Farewell voyage: Queen makes final ‘Pond’ run

By Dawn De Busk
Staff Writer

NAPLES — Like a group of people standing on a mountain peak when Divine word comes down, individuals shared a common euphoric experience with those who rode the Songo River Queen II and those who stood on the shores shouting to passengers by name.

Crowds gat herED at the Causeway Marina to witness the Songo River Queen pass through the Naples’ swing bridge for the last time. On Saturday, the bridge closed to boat traffic but will continue to serve vehicular traffic while a new fixed bridge is constructed.

Hundreds of people partook in the last tour of the Naples’ paddleboat ride to the Songo River Lock via Brandy Pond. After all, this was an excursion that came to an end because, for the Queen, it required passing through a swing bridge that on Saturday stopped operating while a fixed bridge is built.

On the return trip to Brandy Pond, an army of boats was abreast on the water-traveling landmark. As the convoy reached the Causeway Marina, people sat on recreational boats in the slips and stereo speakers emitted the songs Don’t Rock the Boat and Celebration.

Then, all of the marine vessels ceremoniously passed through the Naples Swing Bridge one last time. The Queen, followed by the state game warden, ended the era of this area’s swinging bridge.

On Sept. 17, the swing bridge closed.

Cars and trucks and motorcycles will keep driving over the Naples Swing Bridge — it will be open to road traffic while the new Bay of Naples Bridge is being built, according to Maine Department of Transportation officials.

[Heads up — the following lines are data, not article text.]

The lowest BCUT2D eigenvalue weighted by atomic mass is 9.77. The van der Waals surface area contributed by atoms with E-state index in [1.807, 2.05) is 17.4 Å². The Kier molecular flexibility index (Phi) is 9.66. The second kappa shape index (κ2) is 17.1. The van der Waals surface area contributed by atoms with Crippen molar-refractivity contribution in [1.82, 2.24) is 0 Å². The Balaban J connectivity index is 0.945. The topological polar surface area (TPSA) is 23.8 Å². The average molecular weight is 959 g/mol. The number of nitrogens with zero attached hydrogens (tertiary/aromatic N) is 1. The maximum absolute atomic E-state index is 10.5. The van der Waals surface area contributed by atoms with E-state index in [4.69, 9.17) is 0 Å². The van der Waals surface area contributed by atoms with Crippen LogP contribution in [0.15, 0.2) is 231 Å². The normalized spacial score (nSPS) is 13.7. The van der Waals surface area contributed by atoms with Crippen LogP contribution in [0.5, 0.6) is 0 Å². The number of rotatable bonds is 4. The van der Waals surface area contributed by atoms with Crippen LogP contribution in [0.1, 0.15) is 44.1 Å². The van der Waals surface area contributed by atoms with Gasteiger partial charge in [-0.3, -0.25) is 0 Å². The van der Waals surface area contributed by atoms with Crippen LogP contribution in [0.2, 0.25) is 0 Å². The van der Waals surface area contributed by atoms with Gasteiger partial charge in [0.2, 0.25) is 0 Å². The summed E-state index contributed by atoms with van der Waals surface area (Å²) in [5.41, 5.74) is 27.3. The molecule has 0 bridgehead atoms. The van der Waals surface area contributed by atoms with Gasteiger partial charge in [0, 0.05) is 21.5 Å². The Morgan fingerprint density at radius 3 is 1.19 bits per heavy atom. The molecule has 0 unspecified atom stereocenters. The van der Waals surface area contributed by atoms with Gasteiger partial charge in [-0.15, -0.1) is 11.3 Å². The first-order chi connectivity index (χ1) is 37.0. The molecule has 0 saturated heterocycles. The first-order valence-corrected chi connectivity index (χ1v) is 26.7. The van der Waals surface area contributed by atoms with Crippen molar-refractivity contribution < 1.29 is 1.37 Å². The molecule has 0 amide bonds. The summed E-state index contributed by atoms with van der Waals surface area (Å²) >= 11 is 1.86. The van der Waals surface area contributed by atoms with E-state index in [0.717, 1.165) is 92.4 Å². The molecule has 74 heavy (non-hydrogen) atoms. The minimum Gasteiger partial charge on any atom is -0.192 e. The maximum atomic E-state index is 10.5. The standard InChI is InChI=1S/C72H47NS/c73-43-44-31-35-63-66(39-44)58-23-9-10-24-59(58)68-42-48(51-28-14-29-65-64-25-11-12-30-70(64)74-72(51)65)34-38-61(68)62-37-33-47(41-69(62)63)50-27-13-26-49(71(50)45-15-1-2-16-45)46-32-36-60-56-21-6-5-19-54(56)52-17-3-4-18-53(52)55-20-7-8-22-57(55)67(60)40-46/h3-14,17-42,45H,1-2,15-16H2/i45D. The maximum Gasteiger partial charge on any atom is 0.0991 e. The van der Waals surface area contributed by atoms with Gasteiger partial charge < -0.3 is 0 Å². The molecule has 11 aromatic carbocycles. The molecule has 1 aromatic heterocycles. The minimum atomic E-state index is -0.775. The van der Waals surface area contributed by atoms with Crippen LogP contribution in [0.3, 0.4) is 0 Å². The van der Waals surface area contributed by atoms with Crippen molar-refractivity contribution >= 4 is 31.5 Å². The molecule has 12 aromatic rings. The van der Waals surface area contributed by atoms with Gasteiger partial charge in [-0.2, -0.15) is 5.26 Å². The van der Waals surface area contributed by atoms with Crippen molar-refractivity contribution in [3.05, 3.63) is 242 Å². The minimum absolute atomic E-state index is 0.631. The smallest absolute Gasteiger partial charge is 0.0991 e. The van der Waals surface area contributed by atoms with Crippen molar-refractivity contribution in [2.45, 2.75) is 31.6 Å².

The Songo River Queen II will never again be taking the route it was on Saturday as the paddleboat proudly crossed Brandy Pond. The journey encompassed the people who boarded the Queen and the folks who stood along the shores of Brandy Pond and Songo River to memorialize this trip.

Dawn Allen, who operates the Causeway Marina with her husband Dan, watched the final opening and closing of the swing bridge. She said the she felt emotional when she realized that it was the last time the bridge would swing open, and the Queen would be on Brandy Pond.

“It hit hard,” Allen said, touching her hand to her heart. “Everyone took it for granted all summer, and now it’s over.”

Laureen Thompson and other members of the Muddy River Sno Seekers Snowmobile Club gathered at the marina to mark the moment with both merriment and sadness.

The Songo River Queen II’s trip to the Lock “is a tourist attraction we all have lost. We just assumed it would always be there,” Thompson said.

Friend Scott Richards referred to the final voyage as a “nostalgic tragedy.”

Club President Bernie Flood said because the Queen was available for tours all season, “People kept telling themselves that they would ride it sometime this summer before it took the last trip to the Lock. And, now the day is here.”

“It’s bittersweet,” said Flood. “It’s nice to be part of history. That’s the cool part — being part of history. But, the town is moving on.”

“You haven’t lost the opportunity to ride it. Long Lake is a beautiful cruise,” said Flood. “Riding the Songo River Queen gives you a different view.”

From their dockside vantage point, everyone agreed that the paddleboat looked packed.

Of the people taking the cruise, the majority were in favor of — or had accepted — the change. Several verbalized disappointment that the swing bridge would not continue to be the less-modern part of Naples.

“It’s an old-fashioned boat, and it has been here for years,” Naples resident Peggy Bennett said.

Bennett, who took her first trip when she was nine years old, felt the mixed melancholy of this last trip to the Lock.

Connie Eldridge, who lives and works in Naples, was part of the “Save the Bridge” group.

“I’m sad that this is the last time. But, this should be the last time,” she said.